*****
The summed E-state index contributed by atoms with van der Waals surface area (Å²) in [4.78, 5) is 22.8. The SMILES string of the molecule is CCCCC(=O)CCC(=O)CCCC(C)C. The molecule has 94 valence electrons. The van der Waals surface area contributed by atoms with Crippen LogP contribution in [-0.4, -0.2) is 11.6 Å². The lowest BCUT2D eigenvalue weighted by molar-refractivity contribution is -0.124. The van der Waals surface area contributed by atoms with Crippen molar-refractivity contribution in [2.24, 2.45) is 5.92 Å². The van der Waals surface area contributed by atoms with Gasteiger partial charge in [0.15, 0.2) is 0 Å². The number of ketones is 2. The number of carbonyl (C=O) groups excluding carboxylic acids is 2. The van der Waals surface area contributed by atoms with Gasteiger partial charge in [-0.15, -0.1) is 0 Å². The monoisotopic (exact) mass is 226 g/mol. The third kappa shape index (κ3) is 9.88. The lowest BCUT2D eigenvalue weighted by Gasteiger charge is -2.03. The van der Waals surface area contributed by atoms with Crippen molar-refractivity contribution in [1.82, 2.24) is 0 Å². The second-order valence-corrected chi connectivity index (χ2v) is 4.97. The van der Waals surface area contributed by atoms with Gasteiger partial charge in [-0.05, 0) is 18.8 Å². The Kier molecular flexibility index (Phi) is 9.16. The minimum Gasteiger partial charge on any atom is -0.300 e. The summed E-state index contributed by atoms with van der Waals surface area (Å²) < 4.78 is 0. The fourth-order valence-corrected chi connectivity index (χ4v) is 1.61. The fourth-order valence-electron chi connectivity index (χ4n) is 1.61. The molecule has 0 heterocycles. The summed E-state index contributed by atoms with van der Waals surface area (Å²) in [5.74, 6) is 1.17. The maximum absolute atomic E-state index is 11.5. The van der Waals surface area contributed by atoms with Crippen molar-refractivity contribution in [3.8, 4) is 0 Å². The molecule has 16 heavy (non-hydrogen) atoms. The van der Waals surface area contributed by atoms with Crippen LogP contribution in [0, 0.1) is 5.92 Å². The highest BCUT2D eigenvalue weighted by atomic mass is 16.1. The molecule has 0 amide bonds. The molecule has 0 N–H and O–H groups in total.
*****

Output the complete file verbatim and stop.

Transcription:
The summed E-state index contributed by atoms with van der Waals surface area (Å²) in [4.78, 5) is 22.8. The SMILES string of the molecule is CCCCC(=O)CCC(=O)CCCC(C)C. The molecule has 94 valence electrons. The van der Waals surface area contributed by atoms with Crippen LogP contribution in [-0.4, -0.2) is 11.6 Å². The lowest BCUT2D eigenvalue weighted by molar-refractivity contribution is -0.124. The van der Waals surface area contributed by atoms with Crippen molar-refractivity contribution in [2.24, 2.45) is 5.92 Å². The van der Waals surface area contributed by atoms with Gasteiger partial charge in [0.15, 0.2) is 0 Å². The number of ketones is 2. The number of carbonyl (C=O) groups excluding carboxylic acids is 2. The van der Waals surface area contributed by atoms with Gasteiger partial charge in [-0.15, -0.1) is 0 Å². The monoisotopic (exact) mass is 226 g/mol. The third kappa shape index (κ3) is 9.88. The lowest BCUT2D eigenvalue weighted by Gasteiger charge is -2.03. The van der Waals surface area contributed by atoms with Crippen molar-refractivity contribution in [1.82, 2.24) is 0 Å². The second-order valence-corrected chi connectivity index (χ2v) is 4.97. The van der Waals surface area contributed by atoms with Gasteiger partial charge in [-0.05, 0) is 18.8 Å². The Kier molecular flexibility index (Phi) is 9.16. The minimum Gasteiger partial charge on any atom is -0.300 e. The summed E-state index contributed by atoms with van der Waals surface area (Å²) < 4.78 is 0. The fourth-order valence-corrected chi connectivity index (χ4v) is 1.61. The fourth-order valence-electron chi connectivity index (χ4n) is 1.61. The molecule has 0 heterocycles. The summed E-state index contributed by atoms with van der Waals surface area (Å²) in [5.74, 6) is 1.17. The maximum absolute atomic E-state index is 11.5. The van der Waals surface area contributed by atoms with Crippen molar-refractivity contribution in [3.8, 4) is 0 Å². The molecule has 16 heavy (non-hydrogen) atoms. The van der Waals surface area contributed by atoms with Crippen LogP contribution in [0, 0.1) is 5.92 Å². The highest BCUT2D eigenvalue weighted by atomic mass is 16.1. The molecule has 0 amide bonds. The molecule has 0 N–H and O–H groups in total.